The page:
Name Your Carrot

Posted: 14th January 2015 by kkeerybi in Uncategorized

I’ve been thinking about change lately. How do you encourage lasting, progressive change for a group of people? What are the things that inhibit change? What are the things that enhance change?

Today I reflected on this with some other school leaders. We were given several words that represent puzzle pieces to support change. Some of the words – resources, vision – were understandable and ones I think we consider when supporting growth and change. But there was one puzzle piece I am still thinking about.


People generally like routine; they like knowing what to expect and how to do what is expected. We need a push of some kind to make change. We need a big push to make long-lasting, significant change.

In education, we ask people (educators, students, leaders) to make changes to their practice and their thinking quite regularly. Some changes are ones people are eager to make while others will take more convincing.

We know that the most sustainable motivations for change are those that are intrinsic. If we are all waiting for extrinsic motivation – a sticker, shiny new toy or award to make change – change is going to be sporadic and limited at worst or, at best, require constant vigilance and support. I’m trying to figure out what the intrinsic motivations we have to make good change.

For educators, our incentives could include our passion for our jobs and a desire to do the best we can, or our strong belief in life-long learning, or our understanding of how change can positively affect our students, or our understanding of how working collaboratively with colleagues towards change is good for students and for a culture of learning.

I think we all recognize that change is hard. If incentive is the missing puzzle piece to make change in education, what could those specific incentives look like? What do educators feel they need to want to change? And in particular, what kinds of intrinsic motivations do they need to want to make change?

  1. Aviva (@avivaloca) says:

    Kristi, I never really thought of incentives for change. Here’s my incentive though, and I guess you could see it as extrinsic and/or intrinsic: the kids! I change because I think it will help me better reach more students and/or lead to increased student success (in academic areas, social-emotional areas, or both). I can’t imagine a stronger motivation. I’m curious to hear what others have to say.


  2. Paul says:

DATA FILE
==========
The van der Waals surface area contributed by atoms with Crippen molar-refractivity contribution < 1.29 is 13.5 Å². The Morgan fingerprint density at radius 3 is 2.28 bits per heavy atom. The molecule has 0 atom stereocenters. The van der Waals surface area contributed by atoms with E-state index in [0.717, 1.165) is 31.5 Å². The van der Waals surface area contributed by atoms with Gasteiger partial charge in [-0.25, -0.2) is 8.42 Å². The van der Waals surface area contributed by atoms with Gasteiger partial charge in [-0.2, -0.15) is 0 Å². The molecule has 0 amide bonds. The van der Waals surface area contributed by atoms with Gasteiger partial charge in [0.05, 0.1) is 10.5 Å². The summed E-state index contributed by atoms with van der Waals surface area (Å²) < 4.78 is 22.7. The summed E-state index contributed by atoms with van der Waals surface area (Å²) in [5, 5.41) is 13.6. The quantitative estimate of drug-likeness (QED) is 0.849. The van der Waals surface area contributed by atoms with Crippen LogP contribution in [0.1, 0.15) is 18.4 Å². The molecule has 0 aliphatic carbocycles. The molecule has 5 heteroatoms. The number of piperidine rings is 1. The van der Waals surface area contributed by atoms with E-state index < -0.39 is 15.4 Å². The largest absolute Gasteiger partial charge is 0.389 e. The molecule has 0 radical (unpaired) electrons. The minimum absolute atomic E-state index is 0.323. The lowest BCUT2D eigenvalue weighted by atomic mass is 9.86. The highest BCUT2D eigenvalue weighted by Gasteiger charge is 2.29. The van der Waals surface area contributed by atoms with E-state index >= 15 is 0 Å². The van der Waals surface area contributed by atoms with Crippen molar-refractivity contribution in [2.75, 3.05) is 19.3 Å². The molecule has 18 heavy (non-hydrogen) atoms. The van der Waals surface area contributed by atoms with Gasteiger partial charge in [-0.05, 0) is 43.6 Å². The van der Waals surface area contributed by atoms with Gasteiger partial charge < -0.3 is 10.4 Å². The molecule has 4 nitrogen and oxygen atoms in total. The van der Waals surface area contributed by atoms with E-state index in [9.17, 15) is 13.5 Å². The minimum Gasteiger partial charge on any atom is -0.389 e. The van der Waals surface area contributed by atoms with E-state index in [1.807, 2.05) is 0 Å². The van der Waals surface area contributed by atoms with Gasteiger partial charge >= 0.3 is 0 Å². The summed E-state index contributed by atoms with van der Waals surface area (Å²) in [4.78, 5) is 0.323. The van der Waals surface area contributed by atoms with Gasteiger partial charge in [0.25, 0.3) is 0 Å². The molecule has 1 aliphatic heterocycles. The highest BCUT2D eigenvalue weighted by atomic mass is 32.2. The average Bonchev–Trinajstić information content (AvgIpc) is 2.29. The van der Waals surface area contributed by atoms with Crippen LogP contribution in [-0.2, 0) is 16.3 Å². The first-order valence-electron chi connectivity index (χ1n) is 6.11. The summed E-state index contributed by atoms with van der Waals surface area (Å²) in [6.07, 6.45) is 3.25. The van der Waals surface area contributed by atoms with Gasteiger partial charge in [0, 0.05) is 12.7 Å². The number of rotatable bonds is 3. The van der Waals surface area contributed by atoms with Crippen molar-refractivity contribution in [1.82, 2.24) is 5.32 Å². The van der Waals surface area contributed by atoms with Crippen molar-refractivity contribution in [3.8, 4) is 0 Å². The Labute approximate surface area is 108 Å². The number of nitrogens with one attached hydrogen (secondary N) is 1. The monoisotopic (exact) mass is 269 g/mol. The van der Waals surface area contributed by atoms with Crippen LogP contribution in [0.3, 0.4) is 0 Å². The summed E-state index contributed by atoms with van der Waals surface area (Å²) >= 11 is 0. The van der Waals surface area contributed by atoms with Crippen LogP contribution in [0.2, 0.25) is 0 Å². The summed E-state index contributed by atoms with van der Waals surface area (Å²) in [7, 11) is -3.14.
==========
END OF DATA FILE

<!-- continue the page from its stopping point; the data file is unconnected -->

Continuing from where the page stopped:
Interestingly, I think some people avoid motivating themselves because seeking the motivation intrinsically (as Aviva does) would require change. It is much easier to rationalize that there is not a reason to change and therefore no incentive required. I am not sure that change matters to all people, in fact many people look for reasons NOT to change. I think Kristi’s observation about incentives clearly identifies why we often remain stuck with school initiatives. I look forward to future blogs where you solve this problem 🙂

    Perhaps, when we introduce new initiatives we need to do a better job of selling the internal incentives (and repeat these often) as part of our action steps.

  3. Aviva (@avivaloca) says:

    Paul, I can’t help but wonder if the “kid motivator” is also partially an external one as well. Yes, we feel good when more of our students meet with success, but we also see our students becoming more independent, self-directed learners. This usually helps decrease behavioural issues, and give us more flexibility in both our programming and our time spent with students. Maybe this flexibility because almost an external motivator, as what we can do as a result, is like our “carrot on the stick.”

    I do agree with you though, Paul, that I’m not sure that everyone wants to change. Many people feel confident in their program and in the success they’ve seen over the years. Often change is just seen as another “passing fad.” I hate to think this, but it’s what I hear often. Maybe we need to look beyond the “good job” we are doing, and how we can do a better one. That’s hard, but I think ultimately, it’s what leads to change. We also need to be okay with that “uncomfortable feeling” that comes from change … hence my “one word” goal for this year –! 🙂